Pop culture, I’m quick to admit, is my weak suit. So when I found myself shouting “No way!” at the delightful “Parent Dish” results, it was time to do a little TiVoing of Ellen’s daytime talk show: How has this wonder woman pulled off being so 100 percent gay, beloved and successful?
Three shows — and a lot of chuckles — later, I understand. Ellen creates an enchanting, playful land, where she, contestants and the audience embrace the basic goodness in themselves and others.
There are winners — and the also-winners. In one particularly funny contest, audience members Aimee and Pennylane donned huge, padded sumo wrestler outfits and had to answer goofy questions — “How many inches are in 12 inches?” — and waddle to grab a football to win a key that might start a $40,000 Ford Taurus.
When it became clear that Aimee had found her true calling, Ellen gave the last key to Pennylane. No foul was called by Aimee.
ACLU Sues To Stop Tennessee Schools From Censoring Gay Educational Web Sites; Filtering Software Allows Anti-Gay Sites
NASHVILLE, TN – The American Civil Liberties Union and the ACLU of Tennessee sued two Tennessee school districts in federal court today, charging the schools are unconstitutionally blocking students from accessing online information about lesbian, gay, bisexual and transgender issues. Metropolitan Nashville Public Schools, Knox County Schools and as many as 105 other school districts in Tennessee use Internet filtering software to block Web sites containing pro-LGBT speech, but not Web sites touting so-called “reparative therapy” and “ex-gay” ministries. The “LGBT” filter is not used to block sites containing pornography, which are filtered under a different category, but it does block the sites of many well-known LGBT organizations including Parents, Families, And Friends of Lesbians and Gays (PFLAG), the Gay Lesbian Straight Education Network (GLSEN) and Human Rights Campaign (HRC).
“Allowing access to Web sites that present one side of an issue while blocking sites that present the other side is illegal viewpoint discrimination,” said Catherine Crump, a staff attorney with the ACLU First Amendment Working Group and lead attorney on the case. “This discriminatory censorship does nothing to make students safe from material that may actually be harmful, but only hurts them by making it impossible to access important educational material.”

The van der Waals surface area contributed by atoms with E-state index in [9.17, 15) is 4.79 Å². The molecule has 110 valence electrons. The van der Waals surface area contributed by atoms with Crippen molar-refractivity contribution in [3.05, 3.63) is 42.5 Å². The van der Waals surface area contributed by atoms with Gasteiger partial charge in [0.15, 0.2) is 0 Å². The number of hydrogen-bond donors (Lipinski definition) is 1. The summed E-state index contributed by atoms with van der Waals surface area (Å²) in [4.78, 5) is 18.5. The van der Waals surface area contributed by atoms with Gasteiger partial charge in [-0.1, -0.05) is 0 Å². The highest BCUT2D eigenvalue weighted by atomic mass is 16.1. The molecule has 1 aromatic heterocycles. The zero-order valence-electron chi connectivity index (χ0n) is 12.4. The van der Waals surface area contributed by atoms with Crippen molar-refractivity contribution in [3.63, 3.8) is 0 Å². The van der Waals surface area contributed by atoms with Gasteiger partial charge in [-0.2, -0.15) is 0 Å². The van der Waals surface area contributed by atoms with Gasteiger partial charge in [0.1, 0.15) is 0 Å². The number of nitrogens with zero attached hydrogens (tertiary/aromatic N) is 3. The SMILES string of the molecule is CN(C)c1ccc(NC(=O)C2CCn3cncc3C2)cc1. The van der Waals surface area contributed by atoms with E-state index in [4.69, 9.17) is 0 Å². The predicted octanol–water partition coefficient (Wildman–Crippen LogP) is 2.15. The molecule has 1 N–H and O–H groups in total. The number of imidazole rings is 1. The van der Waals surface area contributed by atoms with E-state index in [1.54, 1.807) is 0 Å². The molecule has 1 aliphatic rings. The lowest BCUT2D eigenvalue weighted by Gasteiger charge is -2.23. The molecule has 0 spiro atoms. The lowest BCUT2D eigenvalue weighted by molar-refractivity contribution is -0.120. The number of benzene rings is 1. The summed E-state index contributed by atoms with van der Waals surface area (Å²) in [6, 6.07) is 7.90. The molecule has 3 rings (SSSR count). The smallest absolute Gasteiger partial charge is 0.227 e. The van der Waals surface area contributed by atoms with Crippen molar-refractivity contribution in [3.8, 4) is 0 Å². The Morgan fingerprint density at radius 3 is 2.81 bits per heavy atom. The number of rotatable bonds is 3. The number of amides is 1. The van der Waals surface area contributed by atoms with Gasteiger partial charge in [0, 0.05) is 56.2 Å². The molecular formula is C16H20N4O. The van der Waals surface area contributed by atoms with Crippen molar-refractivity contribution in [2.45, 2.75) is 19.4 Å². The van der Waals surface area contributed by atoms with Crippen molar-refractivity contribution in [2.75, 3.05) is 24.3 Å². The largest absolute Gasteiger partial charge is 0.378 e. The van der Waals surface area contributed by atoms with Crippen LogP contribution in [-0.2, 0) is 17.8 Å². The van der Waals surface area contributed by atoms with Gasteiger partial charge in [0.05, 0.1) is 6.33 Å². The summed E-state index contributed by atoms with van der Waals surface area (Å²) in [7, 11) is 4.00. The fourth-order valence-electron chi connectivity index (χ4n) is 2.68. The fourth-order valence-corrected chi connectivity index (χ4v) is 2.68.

The school districts block the Internet filtering category designated “LGBT,” which includes sites that “provide information regarding, support, promote, or cater to one’s sexual orientation or gender identity.” They do not, however, block sites that condemn homosexuality or promote “reparative therapy,” a practice purporting to “cure” LGBT people that is denounced as dangerous and harmful to young people by such groups as the American Psychological Association and the American Medical Association.
The ACLU filed the case in the U.S. District Court for the Middle District of Tennessee against Metropolitan Nashville Public Schools and Knox County Schools on behalf of two high school students in Nashville, one student in Knoxville and a high school librarian in Knoxville who is also the advisor of the school’s Gay-Straight Alliance (GSA).
“Students need to be able to access information about their legal rights or what to do if they’re being harassed at school,” said Keila Franks, a 17-year-old student at Hume-Fogg High School in Nashville and a plaintiff on the case. “It’s completely unfair for schools to keep students in the dark about such important issues and treat Web sites that just offer information like they’re something dirty.”
The lawsuit charges that blocking LGBT sites violates students’ First Amendment rights by only allowing access to sites that present an anti-gay point of view on the rights of LGBT persons on issues such as anti-gay harassment, marriage, employment discrimination and the military’s “don’t ask, don’t tell” policy while blocking access to sites that support LGBT rights. Further, the filtering hinders the ability of GSAs and their members to facilitate club activities and keeps students from accessing important information about scholarships for LGBT students or doing research for school-related assignments.
The ACLU first learned about the discriminatory filtering from Andrew Emitt, a Knoxville high school student who discovered the problem while trying to search for LGBT scholarships. Internet filtering software is mandated in public schools by Tennessee law, which requires schools to implement software to restrict information that is obscene or harmful to minors. However, the “LGBT” filter category does not include material which is sexually gratuitous and already included in the “pornography” filtering category.
“While schools may have an interest in using filters to block material that could be harmful to minors, blocking access to information about LGBT issues while allowing anti-gay information is unlawful and potentially dangerous,” said Tricia Herzfeld, a staff attorney with the ACLU of Tennessee. “There is no place for this kind of unconstitutional censorship in our public schools.”